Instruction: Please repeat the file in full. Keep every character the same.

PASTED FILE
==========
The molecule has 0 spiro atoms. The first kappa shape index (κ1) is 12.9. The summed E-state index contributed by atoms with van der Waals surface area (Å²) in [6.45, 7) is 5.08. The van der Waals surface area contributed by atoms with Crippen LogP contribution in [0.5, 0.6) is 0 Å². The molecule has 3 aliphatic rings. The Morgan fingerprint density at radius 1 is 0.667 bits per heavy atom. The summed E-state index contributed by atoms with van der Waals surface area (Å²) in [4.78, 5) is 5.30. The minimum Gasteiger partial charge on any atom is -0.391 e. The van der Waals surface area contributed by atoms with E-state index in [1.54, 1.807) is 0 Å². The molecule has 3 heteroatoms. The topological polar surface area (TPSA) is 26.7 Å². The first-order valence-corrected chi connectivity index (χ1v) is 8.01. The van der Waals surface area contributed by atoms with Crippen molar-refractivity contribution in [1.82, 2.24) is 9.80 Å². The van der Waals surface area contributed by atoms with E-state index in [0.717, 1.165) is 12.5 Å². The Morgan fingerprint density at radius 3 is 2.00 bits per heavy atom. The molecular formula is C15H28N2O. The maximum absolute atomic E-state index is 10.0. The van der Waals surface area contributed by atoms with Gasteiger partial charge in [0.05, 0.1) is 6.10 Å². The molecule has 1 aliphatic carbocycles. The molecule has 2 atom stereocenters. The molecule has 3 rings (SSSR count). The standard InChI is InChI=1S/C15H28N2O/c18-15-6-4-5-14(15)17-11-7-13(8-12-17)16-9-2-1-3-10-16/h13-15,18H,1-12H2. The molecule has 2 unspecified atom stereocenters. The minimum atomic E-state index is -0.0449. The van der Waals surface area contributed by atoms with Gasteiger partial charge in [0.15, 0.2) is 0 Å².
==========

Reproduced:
The molecule has 0 spiro atoms. The first kappa shape index (κ1) is 12.9. The summed E-state index contributed by atoms with van der Waals surface area (Å²) in [6.45, 7) is 5.08. The van der Waals surface area contributed by atoms with Crippen LogP contribution in [0.5, 0.6) is 0 Å². The molecule has 3 aliphatic rings. The Morgan fingerprint density at radius 1 is 0.667 bits per heavy atom. The summed E-state index contributed by atoms with van der Waals surface area (Å²) in [4.78, 5) is 5.30. The minimum Gasteiger partial charge on any atom is -0.391 e. The van der Waals surface area contributed by atoms with E-state index in [1.54, 1.807) is 0 Å². The molecule has 3 heteroatoms. The topological polar surface area (TPSA) is 26.7 Å². The first-order valence-corrected chi connectivity index (χ1v) is 8.01. The van der Waals surface area contributed by atoms with Crippen molar-refractivity contribution in [1.82, 2.24) is 9.80 Å². The van der Waals surface area contributed by atoms with E-state index in [0.717, 1.165) is 12.5 Å². The Morgan fingerprint density at radius 3 is 2.00 bits per heavy atom. The molecular formula is C15H28N2O. The maximum absolute atomic E-state index is 10.0. The van der Waals surface area contributed by atoms with Gasteiger partial charge in [0.05, 0.1) is 6.10 Å². The molecule has 1 aliphatic carbocycles. The molecule has 2 atom stereocenters. The molecule has 3 rings (SSSR count). The standard InChI is InChI=1S/C15H28N2O/c18-15-6-4-5-14(15)17-11-7-13(8-12-17)16-9-2-1-3-10-16/h13-15,18H,1-12H2. The molecule has 2 unspecified atom stereocenters. The minimum atomic E-state index is -0.0449. The van der Waals surface area contributed by atoms with Gasteiger partial charge in [0.15, 0.2) is 0 Å².